If it wasn’t the ‘70s, it was the ‘60s that designers revisited this season though no one did it quite like Michael van der Ham. Looking at the iconic ‘60s fashion magazine Intro, he inflected its delectable psychedelic tripiness into reincarnating Parker Posey’s equally iconic heroine from 90s flick Party Girl into the 21st century girl. The result was pure van der Ham magic, from the artfully deconstructed prints, jacquards and knit intarsias echoing Intro’s collaged layouts to the appliquéd tops and pencil skirt sets, which recalled Posey’s sassy socialite-turned-librarian style, complete with candy-coloured tights and gorgeous Christian Louboutin suede loafers. The colour palette was also on point with powder pinks and citrus shades mixed with slate gray and dark blue shades turning every garment into an individual tableau, each outfit into an artful (party girl) collision.
On a quest to refine his signature collage technique, van der Ham did well to refocus it from joining jarring fabrics to distilling textures on separates. Less heavy on the eye, it allowed for the more sophisticated details to shine though: the embossed lace, frayed chiffon applique, jewelled hemlines, the crystal-encrusted flowers softened by sheets of organza overlays. Velvet also played a delectable part in the detailing, appearing in the form of bodices or seductive straps falling on the shoulder from underneath kimono sleeves. It wasn't all sugar and spice however, and no wonder: it was van der Ham after all who had replicated moth-eaten and burnt holes as pattern and patchwork in his recent collections. This time however his deconstructive impulse focused on a split-hem technique, a less jarring yet more unsettling motif of the collection. Hems were dissected or partially slashed and left to hang onto the skirt, with contrasting silk or chiffon peaking from underneath the garment's anatomized layout. It went further, with skewed petticoats and deliberately awkward pencil skirt combinations, enhancing the collection's sartorial middle-ground between bookish preppy and elaborately disheveled.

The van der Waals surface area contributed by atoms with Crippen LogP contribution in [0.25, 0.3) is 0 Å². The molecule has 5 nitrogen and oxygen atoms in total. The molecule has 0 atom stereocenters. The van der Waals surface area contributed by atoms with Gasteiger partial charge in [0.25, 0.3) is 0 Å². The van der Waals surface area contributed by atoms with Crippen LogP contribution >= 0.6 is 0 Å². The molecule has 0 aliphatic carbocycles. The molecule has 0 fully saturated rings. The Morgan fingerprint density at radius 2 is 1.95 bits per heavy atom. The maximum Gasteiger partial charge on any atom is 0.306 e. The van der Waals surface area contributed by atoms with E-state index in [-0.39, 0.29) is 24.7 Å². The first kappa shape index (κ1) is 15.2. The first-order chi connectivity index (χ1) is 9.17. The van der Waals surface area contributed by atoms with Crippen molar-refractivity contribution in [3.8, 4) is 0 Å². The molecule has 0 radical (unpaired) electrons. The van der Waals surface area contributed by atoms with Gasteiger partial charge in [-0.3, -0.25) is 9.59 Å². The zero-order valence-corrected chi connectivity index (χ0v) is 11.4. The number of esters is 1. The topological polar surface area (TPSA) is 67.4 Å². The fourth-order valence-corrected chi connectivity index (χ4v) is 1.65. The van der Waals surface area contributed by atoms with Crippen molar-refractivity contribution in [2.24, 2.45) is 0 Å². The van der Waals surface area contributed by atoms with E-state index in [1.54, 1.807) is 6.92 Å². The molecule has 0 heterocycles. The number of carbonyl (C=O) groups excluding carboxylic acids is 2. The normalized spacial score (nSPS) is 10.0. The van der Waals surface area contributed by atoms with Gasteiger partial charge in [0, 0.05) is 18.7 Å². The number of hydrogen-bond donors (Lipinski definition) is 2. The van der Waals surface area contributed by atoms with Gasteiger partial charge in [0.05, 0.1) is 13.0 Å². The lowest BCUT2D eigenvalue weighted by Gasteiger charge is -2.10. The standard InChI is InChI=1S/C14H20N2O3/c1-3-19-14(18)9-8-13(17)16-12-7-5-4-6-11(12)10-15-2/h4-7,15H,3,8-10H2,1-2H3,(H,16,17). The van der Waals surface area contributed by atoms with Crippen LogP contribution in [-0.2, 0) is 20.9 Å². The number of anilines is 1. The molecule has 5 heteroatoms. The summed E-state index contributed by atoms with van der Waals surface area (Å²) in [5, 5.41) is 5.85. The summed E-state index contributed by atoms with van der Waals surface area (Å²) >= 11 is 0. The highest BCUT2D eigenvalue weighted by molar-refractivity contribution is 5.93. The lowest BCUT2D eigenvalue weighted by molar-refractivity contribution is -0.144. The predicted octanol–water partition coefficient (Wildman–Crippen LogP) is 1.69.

Overall, it was an accomplished effort for van der Ham but one that slipped when it came to the fit and shape. However, judging from how effectively he elevated the cut-and-paste technique that initially put the brand on the radar, it would only be a matter of time before the applies that same precision to the cut and drape. Until then, there is plenty in this collection to admire, covet and treasure.
Michael Van Der Ham Fashion Show Ready To Wear Collection Spring Summer 2014
Michael Van Der Ham Fashion Show Ready To Wear Collection Fall Winter 2013
Michael Van Der Ham Fashion Show Ready To Wear Collection Spring Summer 2013